Using the Find Command

There’s a very powerful command that can save you lots of headaches when used in the right places; it’s called find. It walks through the file tree, starting from the provided path. Next, it prints each directory and file including its path relative to the current working directory.

Just try it, enter the following and see what output you get:

$ find .

For me, the output looks like:

.
./images
./images/cover.jpg
./scripts
./scripts/loop.sh
./scripts/arguments.sh
./scripts/words.txt

The first dot is simply the current directory. Find will both output directies and files. If you only want to list files, use:

$ find . -type f

If you only want to list directories, use:

find . -type d

Expressions

These are just the basics. Find also takes expressions, which further narrows down what files it should return. A useful expression that I use often is -mtime. The following command returns all files that were modified more than 5 minutes ago:

$ find . -type f -mtime +5m

The m is a modifier, all available modifier are listen in the following table:

Modifier Meaning
s second
m minute (60 seconds)
h hour (60 minutes)
d day (24 hours)
w week (7 days)

The plus sign is important as well:

  • a preceding plus sign means "more than n"
  • a preceding minus sign means "less than n"
  • neither means "exactly n"

Another useful expression is -name, which will filter the results based on the file name. For the name, you can use a shell pattern. So the command find . -name "*.txt" will only return files with the .txt-extension.

Using the results

With our new ninja scripting powers, we can now use find to return a bunch of files, feed them to our for loop and do some awesome stuff with them, right?

True, but since it’s pretty obvious you want to perform some actions on the returned files, find has us covered already. No scripting necessary.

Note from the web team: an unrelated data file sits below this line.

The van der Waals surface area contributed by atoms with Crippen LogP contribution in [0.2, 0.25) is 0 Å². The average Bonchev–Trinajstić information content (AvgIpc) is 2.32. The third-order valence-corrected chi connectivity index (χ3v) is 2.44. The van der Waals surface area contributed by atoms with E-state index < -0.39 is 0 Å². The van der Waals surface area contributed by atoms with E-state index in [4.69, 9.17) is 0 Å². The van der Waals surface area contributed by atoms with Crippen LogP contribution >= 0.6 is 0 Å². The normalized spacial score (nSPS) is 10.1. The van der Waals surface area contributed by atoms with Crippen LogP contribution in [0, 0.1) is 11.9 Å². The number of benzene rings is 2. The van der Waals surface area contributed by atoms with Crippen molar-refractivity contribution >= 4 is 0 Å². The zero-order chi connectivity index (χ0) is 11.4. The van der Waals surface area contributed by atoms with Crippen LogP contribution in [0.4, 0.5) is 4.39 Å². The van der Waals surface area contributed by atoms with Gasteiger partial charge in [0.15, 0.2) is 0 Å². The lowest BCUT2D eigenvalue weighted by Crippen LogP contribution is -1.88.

Say you want to delete the files that match your criteria, you can simply add -delete to your find-command. This is obviously a bit dangerous, so before using this flag, always check the output of the find-command without it first.

What gives us much more flexibility, is the -exec flag. It allows us to execute any command. An example that you may have seen before is this one:

$ find /path/to/files* -mtime +5m -exec rm {} +

Let’s break it down:

  • find all files in the given path that are modified more than 5 minutes ago
  • execute the rm command (which deletes the files)
  • {} + is replaced with as many pathnames as possible for each invocation of the given utility (in our case ls)

This is actually a very efficient way of removing lots of files, like thousands or even millions.

A slight alternative to this command is:

$ find /path/to/files* -mtime +5m -exec rm {} \;

The difference is that rm is now executed for every single file, instead of as many files per batch as your system allows. Which version you use depends on the command you’re executing on the results. If you can use the one with the plus sign, it’s a lot faster! That’s because the command is executed on many files at once, saving your OS lots of CPU cycles that are needed to open, start, run, and exit a program. However, some commands take just one file at a time and for those, the second version comes to rescue.

And again: if you enter man find, you’ll get the full documentation. But I’ll admit; I tend to google this stuff too because you generally get useful examples instead of needing to plow through the raw documentation. However, always try to understand exactly what it is you’re pasting into your terminal before hitting enter!


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